Depression is a serious, but treatable disease. It’s estimated that 5% of all children and adolescents suffer from varying levels of clinical depression.
Although the exact cause of depression is not certain, it is believed to be the result of a combination of biological and environmental factors. Changes in brain chemistry, specifically a drop in neurotransmitters, as well as environmental factors such as a traumatic life event can lead to clinical depression.
In children, depression can manifest in several ways. A child could be sad or cry for no reason. He may get easily irritated, angry, or defiant and will seem to not enjoy things that should be fun for him.
A depressed child will also have problems playing with other children and may not show an interest in social activities. They may have low self-esteem and a general sense of hopelessness. Others signs include a lack of energy, trouble concentrating, physical ailments, trouble eating and sleeping.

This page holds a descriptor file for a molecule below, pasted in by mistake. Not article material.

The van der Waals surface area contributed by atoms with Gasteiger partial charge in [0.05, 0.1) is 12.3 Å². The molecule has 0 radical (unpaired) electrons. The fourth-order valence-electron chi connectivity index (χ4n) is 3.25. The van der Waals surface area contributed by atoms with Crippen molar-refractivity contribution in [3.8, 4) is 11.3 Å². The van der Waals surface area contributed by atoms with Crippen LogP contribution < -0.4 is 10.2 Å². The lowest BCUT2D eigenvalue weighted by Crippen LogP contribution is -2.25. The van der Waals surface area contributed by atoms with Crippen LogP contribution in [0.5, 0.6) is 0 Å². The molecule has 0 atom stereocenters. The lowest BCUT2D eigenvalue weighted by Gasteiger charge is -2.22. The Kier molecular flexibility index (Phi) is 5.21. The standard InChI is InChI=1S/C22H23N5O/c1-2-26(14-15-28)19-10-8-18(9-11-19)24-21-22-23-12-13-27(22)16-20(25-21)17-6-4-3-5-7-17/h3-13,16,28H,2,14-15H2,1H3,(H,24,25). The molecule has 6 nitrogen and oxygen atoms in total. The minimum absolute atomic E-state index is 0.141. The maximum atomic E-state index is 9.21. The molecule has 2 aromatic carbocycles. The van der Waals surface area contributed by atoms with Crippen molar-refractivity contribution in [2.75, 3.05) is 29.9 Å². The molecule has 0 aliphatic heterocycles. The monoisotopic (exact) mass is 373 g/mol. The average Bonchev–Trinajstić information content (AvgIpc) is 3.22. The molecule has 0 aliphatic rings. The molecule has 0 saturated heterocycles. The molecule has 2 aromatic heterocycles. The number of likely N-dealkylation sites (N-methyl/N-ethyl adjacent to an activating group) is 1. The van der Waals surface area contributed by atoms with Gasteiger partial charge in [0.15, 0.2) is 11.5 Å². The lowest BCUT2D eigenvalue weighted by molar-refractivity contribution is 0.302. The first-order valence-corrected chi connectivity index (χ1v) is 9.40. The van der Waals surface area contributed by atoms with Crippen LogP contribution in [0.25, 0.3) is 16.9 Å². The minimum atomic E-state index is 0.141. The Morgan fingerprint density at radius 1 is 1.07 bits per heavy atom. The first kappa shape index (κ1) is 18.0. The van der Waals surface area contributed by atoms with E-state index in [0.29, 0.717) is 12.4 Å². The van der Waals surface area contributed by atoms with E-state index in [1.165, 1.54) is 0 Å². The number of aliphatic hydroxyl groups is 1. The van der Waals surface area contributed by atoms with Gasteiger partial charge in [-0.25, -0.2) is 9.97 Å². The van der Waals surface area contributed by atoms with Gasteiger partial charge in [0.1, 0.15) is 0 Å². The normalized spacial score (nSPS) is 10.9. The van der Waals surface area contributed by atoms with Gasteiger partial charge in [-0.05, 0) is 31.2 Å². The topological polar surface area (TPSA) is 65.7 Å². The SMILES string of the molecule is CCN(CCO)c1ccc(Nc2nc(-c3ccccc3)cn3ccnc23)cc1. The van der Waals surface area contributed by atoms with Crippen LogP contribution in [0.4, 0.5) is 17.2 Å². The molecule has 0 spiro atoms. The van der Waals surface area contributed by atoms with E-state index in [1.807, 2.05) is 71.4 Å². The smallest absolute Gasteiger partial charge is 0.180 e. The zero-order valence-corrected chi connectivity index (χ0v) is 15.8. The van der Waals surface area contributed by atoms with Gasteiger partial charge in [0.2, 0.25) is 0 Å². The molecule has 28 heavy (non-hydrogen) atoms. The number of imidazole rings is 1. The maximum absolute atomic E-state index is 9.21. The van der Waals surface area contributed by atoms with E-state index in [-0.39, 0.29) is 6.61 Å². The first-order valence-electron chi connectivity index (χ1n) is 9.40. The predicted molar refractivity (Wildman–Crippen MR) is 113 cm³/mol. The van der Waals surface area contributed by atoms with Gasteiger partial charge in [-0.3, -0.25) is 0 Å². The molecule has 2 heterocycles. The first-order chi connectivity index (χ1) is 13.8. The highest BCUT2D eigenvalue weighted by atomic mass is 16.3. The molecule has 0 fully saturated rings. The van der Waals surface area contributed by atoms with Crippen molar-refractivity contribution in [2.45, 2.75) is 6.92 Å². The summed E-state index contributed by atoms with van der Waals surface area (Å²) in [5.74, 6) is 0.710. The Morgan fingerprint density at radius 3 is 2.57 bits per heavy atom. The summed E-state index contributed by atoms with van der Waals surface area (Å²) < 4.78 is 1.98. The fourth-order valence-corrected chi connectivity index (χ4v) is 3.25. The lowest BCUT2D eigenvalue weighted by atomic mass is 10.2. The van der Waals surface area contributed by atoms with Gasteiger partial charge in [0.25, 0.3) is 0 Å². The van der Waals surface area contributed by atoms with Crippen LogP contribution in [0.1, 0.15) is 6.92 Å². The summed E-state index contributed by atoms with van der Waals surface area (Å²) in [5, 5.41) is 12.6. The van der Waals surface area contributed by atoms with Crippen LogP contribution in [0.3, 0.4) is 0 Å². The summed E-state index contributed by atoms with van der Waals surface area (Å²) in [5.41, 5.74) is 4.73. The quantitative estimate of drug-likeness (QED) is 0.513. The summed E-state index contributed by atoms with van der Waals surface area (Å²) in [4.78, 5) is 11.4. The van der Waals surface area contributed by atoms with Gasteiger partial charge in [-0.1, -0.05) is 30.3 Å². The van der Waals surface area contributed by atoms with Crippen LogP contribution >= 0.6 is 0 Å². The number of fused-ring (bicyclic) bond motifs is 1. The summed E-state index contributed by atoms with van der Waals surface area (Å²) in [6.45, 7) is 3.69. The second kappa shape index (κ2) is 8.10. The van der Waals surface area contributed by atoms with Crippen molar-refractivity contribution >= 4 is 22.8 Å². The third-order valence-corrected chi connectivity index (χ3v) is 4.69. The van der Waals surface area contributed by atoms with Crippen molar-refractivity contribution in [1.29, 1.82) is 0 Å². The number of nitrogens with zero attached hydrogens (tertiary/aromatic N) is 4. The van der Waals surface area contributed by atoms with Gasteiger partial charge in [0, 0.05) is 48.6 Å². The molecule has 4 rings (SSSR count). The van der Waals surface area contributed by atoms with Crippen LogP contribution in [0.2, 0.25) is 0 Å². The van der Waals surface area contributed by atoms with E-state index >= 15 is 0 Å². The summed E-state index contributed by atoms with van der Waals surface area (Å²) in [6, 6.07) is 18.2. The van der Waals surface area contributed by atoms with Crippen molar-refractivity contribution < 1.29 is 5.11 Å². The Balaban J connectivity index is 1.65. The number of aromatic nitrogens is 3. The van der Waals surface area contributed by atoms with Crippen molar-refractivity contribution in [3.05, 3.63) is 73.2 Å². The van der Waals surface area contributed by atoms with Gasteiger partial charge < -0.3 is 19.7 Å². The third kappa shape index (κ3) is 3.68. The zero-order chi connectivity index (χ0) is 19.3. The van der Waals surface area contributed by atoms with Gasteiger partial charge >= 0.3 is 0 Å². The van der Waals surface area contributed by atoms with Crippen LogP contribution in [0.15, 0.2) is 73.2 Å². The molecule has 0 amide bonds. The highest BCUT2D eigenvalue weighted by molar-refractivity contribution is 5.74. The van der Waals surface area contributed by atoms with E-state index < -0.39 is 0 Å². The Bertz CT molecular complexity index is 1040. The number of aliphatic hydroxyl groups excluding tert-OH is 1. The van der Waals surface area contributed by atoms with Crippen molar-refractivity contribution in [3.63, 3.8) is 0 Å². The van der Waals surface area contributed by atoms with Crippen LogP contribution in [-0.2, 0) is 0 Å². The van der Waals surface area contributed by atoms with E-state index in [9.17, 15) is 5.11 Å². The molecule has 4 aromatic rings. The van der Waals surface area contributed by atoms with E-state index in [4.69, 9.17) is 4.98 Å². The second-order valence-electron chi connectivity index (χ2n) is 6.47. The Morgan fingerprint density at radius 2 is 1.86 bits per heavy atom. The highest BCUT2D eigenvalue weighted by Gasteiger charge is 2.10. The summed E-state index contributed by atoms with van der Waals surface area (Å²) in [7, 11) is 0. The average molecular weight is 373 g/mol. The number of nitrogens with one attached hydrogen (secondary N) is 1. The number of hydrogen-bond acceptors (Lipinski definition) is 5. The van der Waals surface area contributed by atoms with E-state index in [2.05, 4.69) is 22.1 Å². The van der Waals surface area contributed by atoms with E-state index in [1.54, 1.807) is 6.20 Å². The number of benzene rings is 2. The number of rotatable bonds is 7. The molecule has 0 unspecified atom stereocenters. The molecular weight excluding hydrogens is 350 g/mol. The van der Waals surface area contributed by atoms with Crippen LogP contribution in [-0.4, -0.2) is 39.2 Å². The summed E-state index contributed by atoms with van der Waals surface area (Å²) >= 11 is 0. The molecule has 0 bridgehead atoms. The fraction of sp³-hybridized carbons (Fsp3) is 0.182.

Many children who suffer with depression will also have another disorder like anxiety, an eating disorder, or attention deficit disorder.
As a parent, it is difficult to judge whether your child’s behaviour is just a stage, or if there is something going on that you should be concerned with. However, if do you notice symptoms of depression and they do not go away for several weeks, you should discuss the matter with your child’s doctor. If the doctor believes that treatment is required, they will refer you to a child psychologist, psychiatrist, or other licensed mental health professional.
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